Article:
Economic stagnancy is fostering high levels of unemployment and hampering retirement of our debt. Given these conditions, it is unlikely we will be able to effectively fund solutions to our serious socio-ecological difficulties, many of which threaten our very survival. Further deficit spending and/or increased taxation will only substitute one form of problem for another. Political/ideological polarization and Global Burnout Syndrome are suppressing our ability to devise an effective response to our complex situation.
Since its near collapse in 2008, the global economy has struggled toward recovery. In the U.S., corporations have been able to improve their financial positions through downsizing commensurate with reduced market demand, but the required cost-cutting has contributed to a disturbingly high 9.1% unemployment rate. This high unemployment level helps perpetuate the economic stagnancy. Except for growing markets in developing areas such as China and India, there are no indications that robust economic growth will return in the foreseeable future.
In May of 2011 the U.S. national debt was computed to be $14.32 trillion which is 98% of the nation’s 2010 gross domestic product (GDP). By 2020, ninety two cents of every federal tax dollar will be consumed by debt interest payments, Medicare, Medicaid, and Social Security. The direness of the debt situation lead Standard & Poor’s to downgrade the U.S. credit outlook to negative in April of 2011. Also in April, the IMF openly criticized the U.S. for its huge debt and lack of a promising strategy for reducing the problem, which could actually contribute to further destabilization of the global economy. Under present circumstances, the U.S. lacks the financial reserves needed to fund significant steps of progress or to effectively respond to extreme weather and other unforeseen destructive events.
In combination, our sluggish economy and staggering national debt will prevent effective funding of solutions to the world’s serious socio-ecological difficulties now gathering like storm clouds on the horizon:
- Extreme weather losses which are increasing more rapidly than global income. At the current rate, global bankruptcy could occur as soon as 2045.
- Sea levels that are expected to rise 35 inches by 2100, displacing millions of people and submerging millions of acres of land.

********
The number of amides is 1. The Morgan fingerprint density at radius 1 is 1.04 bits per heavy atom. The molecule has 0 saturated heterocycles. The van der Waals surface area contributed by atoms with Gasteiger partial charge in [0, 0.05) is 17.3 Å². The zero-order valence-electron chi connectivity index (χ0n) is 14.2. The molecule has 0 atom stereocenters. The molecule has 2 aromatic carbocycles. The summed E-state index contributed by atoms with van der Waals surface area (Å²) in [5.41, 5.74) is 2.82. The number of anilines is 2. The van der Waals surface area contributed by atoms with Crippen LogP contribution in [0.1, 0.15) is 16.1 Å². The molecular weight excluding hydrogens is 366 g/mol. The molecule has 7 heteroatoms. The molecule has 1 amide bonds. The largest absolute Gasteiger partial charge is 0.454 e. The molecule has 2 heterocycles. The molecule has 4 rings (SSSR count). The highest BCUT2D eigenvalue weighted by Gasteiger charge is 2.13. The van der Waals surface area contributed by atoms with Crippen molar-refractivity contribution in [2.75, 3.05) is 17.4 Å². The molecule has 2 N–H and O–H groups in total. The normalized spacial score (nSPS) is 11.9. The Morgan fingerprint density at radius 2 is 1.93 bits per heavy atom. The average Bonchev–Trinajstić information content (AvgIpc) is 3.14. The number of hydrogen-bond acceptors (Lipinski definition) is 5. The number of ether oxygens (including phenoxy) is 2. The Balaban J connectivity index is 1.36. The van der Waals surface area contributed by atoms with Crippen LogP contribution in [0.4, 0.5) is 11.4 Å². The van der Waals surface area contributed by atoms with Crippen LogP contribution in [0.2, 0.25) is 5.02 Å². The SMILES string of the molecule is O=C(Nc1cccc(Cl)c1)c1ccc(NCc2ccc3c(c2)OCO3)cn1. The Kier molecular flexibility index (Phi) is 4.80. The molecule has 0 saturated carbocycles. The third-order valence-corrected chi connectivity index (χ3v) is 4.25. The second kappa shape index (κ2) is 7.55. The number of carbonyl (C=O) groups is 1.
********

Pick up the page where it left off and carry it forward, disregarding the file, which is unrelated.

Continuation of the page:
- Other climate change-related difficulties including:
- Increased cancer, respiratory illness and other health problems
- Decreased crop yields
- Forestation losses and shifts
- Loss of bio-diversity including possible mass marine extinction
- Shortages of fresh water, catastrophically low for 4.5 billion people by 2032.
- Global-scale food shortages due to population explosion and the growing demand for increased food quality, resulting in the need for a 70% increase in farm production by 2050.
- 2 billion more people than the Earth can safely support by 2050.
- The increasing likelihood of pandemic illness due to:
- The crowding of people in urban areas.
- The increase of international travel to more than 2 million people per day.
- The increased use of antibiotics and resultant breeding of “super bugs”.
- Worsening conditions in areas of abject poverty.
- Increasing likelihood of international conflict due to the:
- Great disparity in the distribution of wealth in the world.
- World’s significant economic pressures.
- Increasing scarcity of energy, food, and fresh water.
- Increasing number of armed conflicts which have doubled since 1945.
- The aging infrastructure, which in the U.S. alone will cost $2.2 trillion over five years to repair.
- A quarter of the nations bridges are considered structurally deficient.
- Seven billion gallons of drinking water is leaked daily.
- Billions of gallons of untreated waste-water enter the nation’s waterways annually.
- Ongoing significant damage and disruption to society and the environment posed by unpredictable occurrences such as the 2010 oil spill in the Gulf of Mexico, and Japan’s 2011 earthquake and Tsunami, and recent severe weather experienced in the U.S. South and Midwest.
Currently, as relates to the U.S. economy, a great division exists between liberal and conservative thinkers. At the extremes, liberals favor spending even if it requires increased deficits and/or taxes, while conservatives want the deficit reduced even if critical programs are curtailed. The ideological rigidity permeating this debate is restricting our lawmakers to a dialogue based on either/or thinking, in which only two possible solutions can arise. Our present difficulties require a solution that bridges the gulf between the two positions and allows us to fund forward progress even while avoiding deficit spending or increased taxes. This can be accomplished only through an approach that creates vast additional wealth even from a sluggish economy. However, such a miraculous solution is unlikely to arise from the polarized thinking currently being exhibited by our decision makers.
In January of 2011, the Davos World economic Forum reported that the world is suffering from a state of “global burnout syndrome” in which we have not yet regained stability in the wake of the financial crises, and do not have the strength needed to deal with our complex and interrelated problems. Therefore, we are likely to experience extra difficulty in charting a course through our current situation which is a complicated tangle of intertwined issues (economic stagnancy, unemployment, massive debt, socio-ecological challenges, and political dysfunction).